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Avoid the Endless Campaign Saga

Endless Campaigns & Engines

Is Your Campaign Doable, Fundable, and Finishable?

Imagine fundraising for 20 years for the same unfinished project!

That’s exactly the case with a vintage locomotive steam engine my husband and I saw recently during a tour of one of America’s few shops still outfitted with a trained crew and equipment to carry out such work.

In a nonchalant voice, our knowledgeable young guide casually waved his hand over the side of the massive, silent engine and said, “This one’s been here 20 years. There’s a group raising money to restore it, and whenever they get some cash, they send it down here, and we do a little work on it.”

He kept talking, but I heard little else for the next few minutes. I was stuck on “twenty years…and still not finished.”

Imagine how the donors must feel, I thought. Imagine the impossible stewardship conversations. Imagine the once devoted volunteer fundraisers. Even they must be teetering on hopelessness, wondering, “Will the engine ever run again?”

You can avoid such a saga by asking yourself several questions before you launch your campaign. You can ensure your project is doable, fundable, and finishable!

1. Is the total cost of this project in line with our past fundraising experience? Most of us are familiar with campaigns based on hope-filled projections rather than steel gray facts buried in data or in past directors’ memories.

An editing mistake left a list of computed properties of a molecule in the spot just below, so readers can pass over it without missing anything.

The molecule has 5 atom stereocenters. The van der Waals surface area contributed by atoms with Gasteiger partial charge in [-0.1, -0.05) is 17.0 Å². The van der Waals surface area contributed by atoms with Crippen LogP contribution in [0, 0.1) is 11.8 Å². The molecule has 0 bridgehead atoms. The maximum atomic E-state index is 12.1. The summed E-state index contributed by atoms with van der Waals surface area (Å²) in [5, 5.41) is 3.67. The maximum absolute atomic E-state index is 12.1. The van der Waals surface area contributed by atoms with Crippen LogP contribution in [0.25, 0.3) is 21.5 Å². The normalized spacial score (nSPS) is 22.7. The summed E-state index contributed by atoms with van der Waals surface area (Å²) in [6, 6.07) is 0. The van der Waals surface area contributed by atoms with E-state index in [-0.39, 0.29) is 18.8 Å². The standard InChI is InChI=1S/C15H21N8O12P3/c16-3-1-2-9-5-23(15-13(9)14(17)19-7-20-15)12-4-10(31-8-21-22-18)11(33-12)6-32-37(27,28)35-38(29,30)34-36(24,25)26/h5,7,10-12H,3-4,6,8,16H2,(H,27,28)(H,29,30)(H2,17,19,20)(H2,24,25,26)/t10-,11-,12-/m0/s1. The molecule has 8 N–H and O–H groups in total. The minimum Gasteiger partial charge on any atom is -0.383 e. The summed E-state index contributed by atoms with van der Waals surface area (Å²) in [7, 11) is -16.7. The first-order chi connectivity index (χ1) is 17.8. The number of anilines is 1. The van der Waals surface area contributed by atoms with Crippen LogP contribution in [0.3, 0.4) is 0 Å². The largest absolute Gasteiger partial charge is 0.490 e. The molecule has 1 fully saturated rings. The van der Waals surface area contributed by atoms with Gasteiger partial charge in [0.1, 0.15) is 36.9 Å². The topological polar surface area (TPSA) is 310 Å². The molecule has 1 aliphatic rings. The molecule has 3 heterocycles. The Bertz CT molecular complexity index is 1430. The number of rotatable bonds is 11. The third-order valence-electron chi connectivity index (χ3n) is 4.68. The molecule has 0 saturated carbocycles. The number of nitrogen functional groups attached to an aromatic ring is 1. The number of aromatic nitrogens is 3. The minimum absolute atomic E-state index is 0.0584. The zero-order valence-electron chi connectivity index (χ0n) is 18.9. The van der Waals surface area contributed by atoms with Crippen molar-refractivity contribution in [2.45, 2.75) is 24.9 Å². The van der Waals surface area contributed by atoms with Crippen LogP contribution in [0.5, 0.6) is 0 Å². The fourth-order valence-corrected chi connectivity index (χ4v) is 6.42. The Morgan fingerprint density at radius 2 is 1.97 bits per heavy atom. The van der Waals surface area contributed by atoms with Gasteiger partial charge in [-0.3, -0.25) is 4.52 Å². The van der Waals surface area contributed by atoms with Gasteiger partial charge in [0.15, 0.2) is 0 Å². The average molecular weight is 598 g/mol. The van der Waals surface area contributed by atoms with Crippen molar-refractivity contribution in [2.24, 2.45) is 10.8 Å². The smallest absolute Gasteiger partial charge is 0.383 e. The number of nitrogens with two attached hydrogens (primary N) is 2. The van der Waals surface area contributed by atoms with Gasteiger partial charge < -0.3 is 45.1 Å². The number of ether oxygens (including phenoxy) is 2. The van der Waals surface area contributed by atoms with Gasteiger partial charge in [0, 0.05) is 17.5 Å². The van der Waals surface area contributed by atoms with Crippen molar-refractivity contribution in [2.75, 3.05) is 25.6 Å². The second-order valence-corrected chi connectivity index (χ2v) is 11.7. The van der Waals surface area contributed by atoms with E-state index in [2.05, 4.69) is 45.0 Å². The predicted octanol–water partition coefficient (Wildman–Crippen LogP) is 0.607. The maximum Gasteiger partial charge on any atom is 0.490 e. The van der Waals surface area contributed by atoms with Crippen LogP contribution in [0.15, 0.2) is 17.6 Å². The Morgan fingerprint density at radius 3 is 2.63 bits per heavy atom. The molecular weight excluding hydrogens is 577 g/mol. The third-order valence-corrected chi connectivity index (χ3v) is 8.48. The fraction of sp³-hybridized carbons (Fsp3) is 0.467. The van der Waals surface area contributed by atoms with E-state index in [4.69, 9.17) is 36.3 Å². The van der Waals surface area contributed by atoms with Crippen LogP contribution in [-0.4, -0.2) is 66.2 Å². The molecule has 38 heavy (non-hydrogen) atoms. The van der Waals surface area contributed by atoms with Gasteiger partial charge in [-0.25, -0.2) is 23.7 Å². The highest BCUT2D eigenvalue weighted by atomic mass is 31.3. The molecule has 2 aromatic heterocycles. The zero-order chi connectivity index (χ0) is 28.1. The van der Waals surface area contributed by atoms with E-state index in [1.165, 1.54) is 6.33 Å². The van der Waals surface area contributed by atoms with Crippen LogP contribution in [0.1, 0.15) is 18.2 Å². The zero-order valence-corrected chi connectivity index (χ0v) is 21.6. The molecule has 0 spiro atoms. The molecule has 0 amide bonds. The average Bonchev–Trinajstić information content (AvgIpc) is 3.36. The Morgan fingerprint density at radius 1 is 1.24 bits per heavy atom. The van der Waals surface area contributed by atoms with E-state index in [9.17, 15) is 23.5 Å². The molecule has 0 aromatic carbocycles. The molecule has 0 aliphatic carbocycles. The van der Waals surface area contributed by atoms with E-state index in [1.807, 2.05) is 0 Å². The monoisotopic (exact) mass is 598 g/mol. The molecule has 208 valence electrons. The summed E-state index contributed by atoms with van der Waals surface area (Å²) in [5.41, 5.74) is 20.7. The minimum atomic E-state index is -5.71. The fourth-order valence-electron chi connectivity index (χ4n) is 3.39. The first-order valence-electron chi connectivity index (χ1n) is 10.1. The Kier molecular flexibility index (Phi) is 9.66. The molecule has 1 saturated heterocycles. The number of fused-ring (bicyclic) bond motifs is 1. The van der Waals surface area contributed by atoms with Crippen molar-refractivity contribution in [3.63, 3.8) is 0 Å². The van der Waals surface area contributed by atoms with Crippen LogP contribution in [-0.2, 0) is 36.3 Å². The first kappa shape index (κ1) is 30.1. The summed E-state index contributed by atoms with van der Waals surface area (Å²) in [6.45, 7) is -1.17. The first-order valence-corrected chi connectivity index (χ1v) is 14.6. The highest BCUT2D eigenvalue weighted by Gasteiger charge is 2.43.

2. Can we afford to operate – to run this old engine – once we get it up and going? Compare your organization to like institutions with similar demographics. Do you have a solid business plan?

3. Does our board of directors, employed leadership team, and major donors agree that a true need exists? If yes, then you can develop a compelling campaign. I mean, isn’t that what a case is all about anyway? Agreeing that a problem can be solved if donors fund your vision.

If no, your case will lack clarity and identifiable outcomes. Fundraising may start strong, but it’s difficult to maintain when you lack critical mass – which flows from consensus at the top.

4. What does the pledge period need to be for us to make our goal? Consider the economy, past campaigns, organizational visibility, and competition from other organizations’ campaigns. Likely, you’ll land between 24 months and five years.

Impressions are Lasting
We left the shop and hurried to our seats for a nostalgic ride past Amish farms viewed from the open air coach of a beautifully restored train.

My husband, an engineer, typically would have talked about the impressive machinery we saw in the massive, steel-filled shop. Instead, he slid onto the red leather bench and said, “Well, that was crazy. Twenty years they’ve been working on that one engine.”

Did I mention…
Also during the tour, our guide pointed out a small locomotive. “This is also being restored by a group up in New York,” he said. “It’s too expensive to actually get it running on the tracks, so we’re going to modify it. They’ll display it at shows across the country on a cart with wheels.”

This leads to your final question:
5. Is our organization’s fundraising goal “finishable”? If not, modify your plans. When your mission truly is to meet a community need, pragmatic choices must be made.

Want a professional perspective on your project? Contact Phoenicia.

Watch a sample of her work here!

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